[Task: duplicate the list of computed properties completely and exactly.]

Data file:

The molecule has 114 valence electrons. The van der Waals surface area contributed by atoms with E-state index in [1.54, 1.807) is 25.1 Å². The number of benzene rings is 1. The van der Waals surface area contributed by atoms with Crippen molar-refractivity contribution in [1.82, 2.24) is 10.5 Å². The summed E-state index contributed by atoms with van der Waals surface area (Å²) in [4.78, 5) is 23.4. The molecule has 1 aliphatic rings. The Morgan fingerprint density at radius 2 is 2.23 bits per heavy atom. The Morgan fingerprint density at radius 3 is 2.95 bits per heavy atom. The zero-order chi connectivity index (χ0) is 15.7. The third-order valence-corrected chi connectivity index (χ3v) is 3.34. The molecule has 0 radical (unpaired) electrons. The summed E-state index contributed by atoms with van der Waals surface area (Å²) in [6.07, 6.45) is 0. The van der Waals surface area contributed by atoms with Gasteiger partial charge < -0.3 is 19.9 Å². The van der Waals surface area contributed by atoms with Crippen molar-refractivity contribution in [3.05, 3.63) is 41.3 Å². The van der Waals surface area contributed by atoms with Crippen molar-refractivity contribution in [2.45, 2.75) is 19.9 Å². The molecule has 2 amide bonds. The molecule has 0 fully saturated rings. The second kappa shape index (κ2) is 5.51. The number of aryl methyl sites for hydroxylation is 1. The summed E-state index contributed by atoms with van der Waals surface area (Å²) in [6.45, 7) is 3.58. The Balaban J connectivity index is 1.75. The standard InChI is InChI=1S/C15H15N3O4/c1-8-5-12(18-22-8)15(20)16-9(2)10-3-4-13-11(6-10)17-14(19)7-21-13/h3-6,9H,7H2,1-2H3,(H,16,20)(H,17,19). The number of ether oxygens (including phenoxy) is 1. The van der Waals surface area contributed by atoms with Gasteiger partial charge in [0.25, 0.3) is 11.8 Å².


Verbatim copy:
The molecule has 114 valence electrons. The van der Waals surface area contributed by atoms with E-state index in [1.54, 1.807) is 25.1 Å². The number of benzene rings is 1. The van der Waals surface area contributed by atoms with Crippen molar-refractivity contribution in [1.82, 2.24) is 10.5 Å². The summed E-state index contributed by atoms with van der Waals surface area (Å²) in [4.78, 5) is 23.4. The molecule has 1 aliphatic rings. The Morgan fingerprint density at radius 2 is 2.23 bits per heavy atom. The Morgan fingerprint density at radius 3 is 2.95 bits per heavy atom. The zero-order chi connectivity index (χ0) is 15.7. The third-order valence-corrected chi connectivity index (χ3v) is 3.34. The molecule has 0 radical (unpaired) electrons. The summed E-state index contributed by atoms with van der Waals surface area (Å²) in [6.07, 6.45) is 0. The van der Waals surface area contributed by atoms with Gasteiger partial charge < -0.3 is 19.9 Å². The van der Waals surface area contributed by atoms with Crippen molar-refractivity contribution in [3.05, 3.63) is 41.3 Å². The van der Waals surface area contributed by atoms with Crippen molar-refractivity contribution in [2.45, 2.75) is 19.9 Å². The molecule has 2 amide bonds. The molecule has 0 fully saturated rings. The second kappa shape index (κ2) is 5.51. The number of aryl methyl sites for hydroxylation is 1. The summed E-state index contributed by atoms with van der Waals surface area (Å²) in [6.45, 7) is 3.58. The Balaban J connectivity index is 1.75. The standard InChI is InChI=1S/C15H15N3O4/c1-8-5-12(18-22-8)15(20)16-9(2)10-3-4-13-11(6-10)17-14(19)7-21-13/h3-6,9H,7H2,1-2H3,(H,16,20)(H,17,19). The number of ether oxygens (including phenoxy) is 1. The van der Waals surface area contributed by atoms with Gasteiger partial charge in [0.25, 0.3) is 11.8 Å².